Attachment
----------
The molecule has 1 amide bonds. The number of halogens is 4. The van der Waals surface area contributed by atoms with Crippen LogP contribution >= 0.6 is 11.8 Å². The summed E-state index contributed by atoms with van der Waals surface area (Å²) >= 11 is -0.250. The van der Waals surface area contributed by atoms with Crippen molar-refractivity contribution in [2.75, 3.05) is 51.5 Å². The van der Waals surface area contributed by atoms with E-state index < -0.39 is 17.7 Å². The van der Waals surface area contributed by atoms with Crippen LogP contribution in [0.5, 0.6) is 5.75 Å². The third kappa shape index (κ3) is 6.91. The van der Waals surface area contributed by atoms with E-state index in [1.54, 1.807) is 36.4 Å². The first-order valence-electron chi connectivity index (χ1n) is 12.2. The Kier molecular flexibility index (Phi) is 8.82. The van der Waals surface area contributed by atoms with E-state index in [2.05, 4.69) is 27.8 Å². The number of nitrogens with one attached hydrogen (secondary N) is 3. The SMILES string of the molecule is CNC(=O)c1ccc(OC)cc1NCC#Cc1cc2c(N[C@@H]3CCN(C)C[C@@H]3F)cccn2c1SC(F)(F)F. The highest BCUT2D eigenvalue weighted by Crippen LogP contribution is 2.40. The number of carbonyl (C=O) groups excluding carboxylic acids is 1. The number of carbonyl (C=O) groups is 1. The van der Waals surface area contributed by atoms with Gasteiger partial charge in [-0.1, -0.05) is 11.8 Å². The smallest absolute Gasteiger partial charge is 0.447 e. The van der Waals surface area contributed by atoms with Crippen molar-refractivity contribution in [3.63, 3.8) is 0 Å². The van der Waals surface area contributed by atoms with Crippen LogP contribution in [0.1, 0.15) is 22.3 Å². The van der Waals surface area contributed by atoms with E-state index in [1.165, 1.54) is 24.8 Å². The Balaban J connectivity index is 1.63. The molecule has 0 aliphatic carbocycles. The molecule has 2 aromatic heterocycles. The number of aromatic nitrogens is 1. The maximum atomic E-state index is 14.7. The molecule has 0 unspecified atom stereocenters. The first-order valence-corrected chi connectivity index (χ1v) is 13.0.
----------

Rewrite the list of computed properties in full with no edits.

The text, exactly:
The molecule has 1 amide bonds. The number of halogens is 4. The van der Waals surface area contributed by atoms with Crippen LogP contribution >= 0.6 is 11.8 Å². The summed E-state index contributed by atoms with van der Waals surface area (Å²) >= 11 is -0.250. The van der Waals surface area contributed by atoms with Crippen molar-refractivity contribution in [2.75, 3.05) is 51.5 Å². The van der Waals surface area contributed by atoms with E-state index < -0.39 is 17.7 Å². The van der Waals surface area contributed by atoms with Crippen LogP contribution in [0.5, 0.6) is 5.75 Å². The third kappa shape index (κ3) is 6.91. The van der Waals surface area contributed by atoms with E-state index in [1.54, 1.807) is 36.4 Å². The first-order valence-electron chi connectivity index (χ1n) is 12.2. The Kier molecular flexibility index (Phi) is 8.82. The van der Waals surface area contributed by atoms with E-state index in [2.05, 4.69) is 27.8 Å². The number of nitrogens with one attached hydrogen (secondary N) is 3. The SMILES string of the molecule is CNC(=O)c1ccc(OC)cc1NCC#Cc1cc2c(N[C@@H]3CCN(C)C[C@@H]3F)cccn2c1SC(F)(F)F. The highest BCUT2D eigenvalue weighted by Crippen LogP contribution is 2.40. The number of carbonyl (C=O) groups excluding carboxylic acids is 1. The number of carbonyl (C=O) groups is 1. The van der Waals surface area contributed by atoms with Gasteiger partial charge in [-0.1, -0.05) is 11.8 Å². The smallest absolute Gasteiger partial charge is 0.447 e. The van der Waals surface area contributed by atoms with Crippen molar-refractivity contribution in [3.63, 3.8) is 0 Å². The van der Waals surface area contributed by atoms with Crippen LogP contribution in [0.1, 0.15) is 22.3 Å². The van der Waals surface area contributed by atoms with E-state index in [1.165, 1.54) is 24.8 Å². The Balaban J connectivity index is 1.63. The molecule has 0 aliphatic carbocycles. The molecule has 2 aromatic heterocycles. The number of aromatic nitrogens is 1. The maximum atomic E-state index is 14.7. The molecule has 0 unspecified atom stereocenters. The first-order valence-corrected chi connectivity index (χ1v) is 13.0.